Like every iteration of Office, this newest edition sports a host of enhancements and additions. But it's clear that Office has matured enough so that new doesn't necessarily mean better--at least for home and small business customers.
A new, improved Outlook
Microsoft makes a big deal out of Outlook's improved functionality, with good reason. Although Outlook isn't the perfect mail client and scheduler, this version is substantially easier to use and comes with a bevy of new features. You can now group messages and replies in a long back-and-forth exchange so that you can easily see the most recent message or reply to any message in the thread. The ability to flag messages with a single click (something Outlook Express already does) makes it easy to mark important messages. And best of all, you can customize Outlook's Search Folders to create new views, such as Last Week's Mail or Mail Today, that cut through the clutter by showing you only messages with certain attributes, such as flags. In addition, Outlook's new Reading Pane gives you more room to read messages than previous Outlook versions did. If the three vertical panes feel a bit cramped, you can customize Outlook's interface to put the Reading Pane on the bottom, as in Outlook 2002.
Microsoft showered Outlook with improvements. One of its most useful new features is the much larger preview pane on the far right.
At long last, Outlook finally incorporates antispam measures, including a built-in filter and the ability to build or even import lists of accepted (whitelist) and junk mail (blacklist) domains. In version 2003, Outlook not only identifies mail as junk mail, it automatically tosses that junk into a new Junk E-mail folder (or, if you want, Outlook will automatically delete it). Previous Outlook iterations made you create Rules to manage your Inbox--a real pain in the neck. However, in our brief time with Outlook's antispam filter, it caught only about one in three junk messages. It's better than nothing, but we'd like the option to block various languages and character sets. We've had it with overseas porn.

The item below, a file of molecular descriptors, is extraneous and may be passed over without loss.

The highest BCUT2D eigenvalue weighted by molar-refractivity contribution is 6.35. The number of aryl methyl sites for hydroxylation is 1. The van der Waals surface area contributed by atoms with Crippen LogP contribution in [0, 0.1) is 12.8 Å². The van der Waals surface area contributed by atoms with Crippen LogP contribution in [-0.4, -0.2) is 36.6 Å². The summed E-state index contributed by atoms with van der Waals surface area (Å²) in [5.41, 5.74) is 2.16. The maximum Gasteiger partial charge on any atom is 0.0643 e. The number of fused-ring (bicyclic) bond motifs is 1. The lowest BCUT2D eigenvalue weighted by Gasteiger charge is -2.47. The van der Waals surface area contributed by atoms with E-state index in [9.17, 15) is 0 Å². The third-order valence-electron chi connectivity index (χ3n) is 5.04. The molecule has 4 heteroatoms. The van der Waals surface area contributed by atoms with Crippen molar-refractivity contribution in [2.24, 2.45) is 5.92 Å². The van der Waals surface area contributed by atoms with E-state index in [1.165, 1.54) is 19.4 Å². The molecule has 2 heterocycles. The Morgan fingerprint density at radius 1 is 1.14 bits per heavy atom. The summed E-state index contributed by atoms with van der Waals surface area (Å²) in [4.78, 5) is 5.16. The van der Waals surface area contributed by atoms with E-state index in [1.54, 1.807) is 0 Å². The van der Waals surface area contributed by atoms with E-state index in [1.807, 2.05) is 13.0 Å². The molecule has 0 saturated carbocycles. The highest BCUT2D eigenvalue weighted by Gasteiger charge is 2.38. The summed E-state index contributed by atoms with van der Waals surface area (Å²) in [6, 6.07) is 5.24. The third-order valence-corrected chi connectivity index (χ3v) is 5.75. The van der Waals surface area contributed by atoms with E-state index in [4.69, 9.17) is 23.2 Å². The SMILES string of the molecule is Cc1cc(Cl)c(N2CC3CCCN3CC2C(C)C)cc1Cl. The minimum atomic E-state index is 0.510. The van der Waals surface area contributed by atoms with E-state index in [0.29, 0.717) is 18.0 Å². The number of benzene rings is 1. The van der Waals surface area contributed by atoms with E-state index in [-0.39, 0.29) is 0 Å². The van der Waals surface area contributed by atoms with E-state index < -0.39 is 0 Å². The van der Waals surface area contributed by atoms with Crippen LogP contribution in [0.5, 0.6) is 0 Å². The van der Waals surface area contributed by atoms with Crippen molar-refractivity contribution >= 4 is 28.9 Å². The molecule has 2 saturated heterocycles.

Other new additions
On a higher note, Word now includes a format-locking feature so that you can lock down any document's formatting and style or restrict the number of formatting styles others can apply--creating, in essence, a template. This should appeal to companies that want all official documents to have the same look and feel. PowerPoint and Access now offer up SmartTags, too, those sometimes-annoying (but usually handy) icons that automatically appear to mark such things as addresses, names, and other selected data, as Excel and Word have done in the past.
In addition to the usual suspects, two brand-new programs have entered the Microsoft toolkit. OneNote, a potentially indispensable note-taking and recording program, will appeal to all manner of note takers, from students to personal assistants. InfoPath, formerly known as X-Docs, enhances individual Office applications' ability to collect and share data via compatible servers. So far, only InfoPath will actually be bundled with other office apps, in Office's Enterprise Edition.
XML: busting out all over
The biggest Office 2003 enhancement plays only to the corporate crowd: better XML (Extensible Markup Language) integration for enterprises that increasingly use the XML standard to import data from remote sources, such as business processes or online information services. Office 2003's core applications--Word, Access, and Excel--can create documents using XML data pinched from other applications or online services. Word, for instance, could grab numbers from a sales application that provides its data in XML format, then automatically generate tables for, say, a weekly report. Plus, Word 2003 saves XML docs in a single file.